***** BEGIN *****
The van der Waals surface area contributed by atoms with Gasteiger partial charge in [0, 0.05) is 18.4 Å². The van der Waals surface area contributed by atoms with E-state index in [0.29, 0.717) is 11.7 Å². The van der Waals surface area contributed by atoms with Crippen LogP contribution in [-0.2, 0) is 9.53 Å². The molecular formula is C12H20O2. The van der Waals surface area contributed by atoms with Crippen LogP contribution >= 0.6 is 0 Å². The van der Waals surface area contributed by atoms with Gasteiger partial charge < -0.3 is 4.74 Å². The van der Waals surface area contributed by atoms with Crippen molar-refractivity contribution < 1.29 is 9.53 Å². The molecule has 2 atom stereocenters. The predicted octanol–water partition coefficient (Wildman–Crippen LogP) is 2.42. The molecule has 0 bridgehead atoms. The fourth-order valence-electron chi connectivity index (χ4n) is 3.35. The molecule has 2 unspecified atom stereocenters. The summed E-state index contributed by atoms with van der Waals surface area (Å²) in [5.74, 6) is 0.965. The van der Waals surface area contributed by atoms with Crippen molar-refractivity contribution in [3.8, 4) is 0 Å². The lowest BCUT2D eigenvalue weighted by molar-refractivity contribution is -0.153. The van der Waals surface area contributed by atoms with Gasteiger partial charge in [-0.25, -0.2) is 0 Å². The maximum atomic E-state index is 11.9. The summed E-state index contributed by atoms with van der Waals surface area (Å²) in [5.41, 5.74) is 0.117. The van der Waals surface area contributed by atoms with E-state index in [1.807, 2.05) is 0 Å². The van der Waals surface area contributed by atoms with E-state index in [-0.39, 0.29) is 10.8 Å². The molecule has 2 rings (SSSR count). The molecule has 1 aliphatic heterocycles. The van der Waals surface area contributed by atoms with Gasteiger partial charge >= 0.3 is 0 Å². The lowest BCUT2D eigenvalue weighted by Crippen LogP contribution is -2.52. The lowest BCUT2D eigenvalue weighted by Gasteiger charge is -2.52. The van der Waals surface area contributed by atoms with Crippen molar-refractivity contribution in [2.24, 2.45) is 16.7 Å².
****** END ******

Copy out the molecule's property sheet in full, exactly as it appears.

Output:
The van der Waals surface area contributed by atoms with Gasteiger partial charge in [0, 0.05) is 18.4 Å². The van der Waals surface area contributed by atoms with E-state index in [0.29, 0.717) is 11.7 Å². The van der Waals surface area contributed by atoms with Crippen LogP contribution in [-0.2, 0) is 9.53 Å². The molecular formula is C12H20O2. The van der Waals surface area contributed by atoms with Crippen LogP contribution >= 0.6 is 0 Å². The van der Waals surface area contributed by atoms with Gasteiger partial charge < -0.3 is 4.74 Å². The van der Waals surface area contributed by atoms with Crippen molar-refractivity contribution < 1.29 is 9.53 Å². The molecule has 2 atom stereocenters. The predicted octanol–water partition coefficient (Wildman–Crippen LogP) is 2.42. The molecule has 0 bridgehead atoms. The fourth-order valence-electron chi connectivity index (χ4n) is 3.35. The molecule has 2 unspecified atom stereocenters. The summed E-state index contributed by atoms with van der Waals surface area (Å²) in [5.74, 6) is 0.965. The van der Waals surface area contributed by atoms with Crippen molar-refractivity contribution in [3.8, 4) is 0 Å². The lowest BCUT2D eigenvalue weighted by molar-refractivity contribution is -0.153. The van der Waals surface area contributed by atoms with Gasteiger partial charge in [-0.25, -0.2) is 0 Å². The maximum atomic E-state index is 11.9. The summed E-state index contributed by atoms with van der Waals surface area (Å²) in [5.41, 5.74) is 0.117. The van der Waals surface area contributed by atoms with E-state index in [1.807, 2.05) is 0 Å². The van der Waals surface area contributed by atoms with E-state index in [-0.39, 0.29) is 10.8 Å². The molecule has 2 rings (SSSR count). The molecule has 1 aliphatic heterocycles. The van der Waals surface area contributed by atoms with Gasteiger partial charge >= 0.3 is 0 Å². The lowest BCUT2D eigenvalue weighted by Crippen LogP contribution is -2.52. The lowest BCUT2D eigenvalue weighted by Gasteiger charge is -2.52. The van der Waals surface area contributed by atoms with Crippen molar-refractivity contribution in [2.24, 2.45) is 16.7 Å².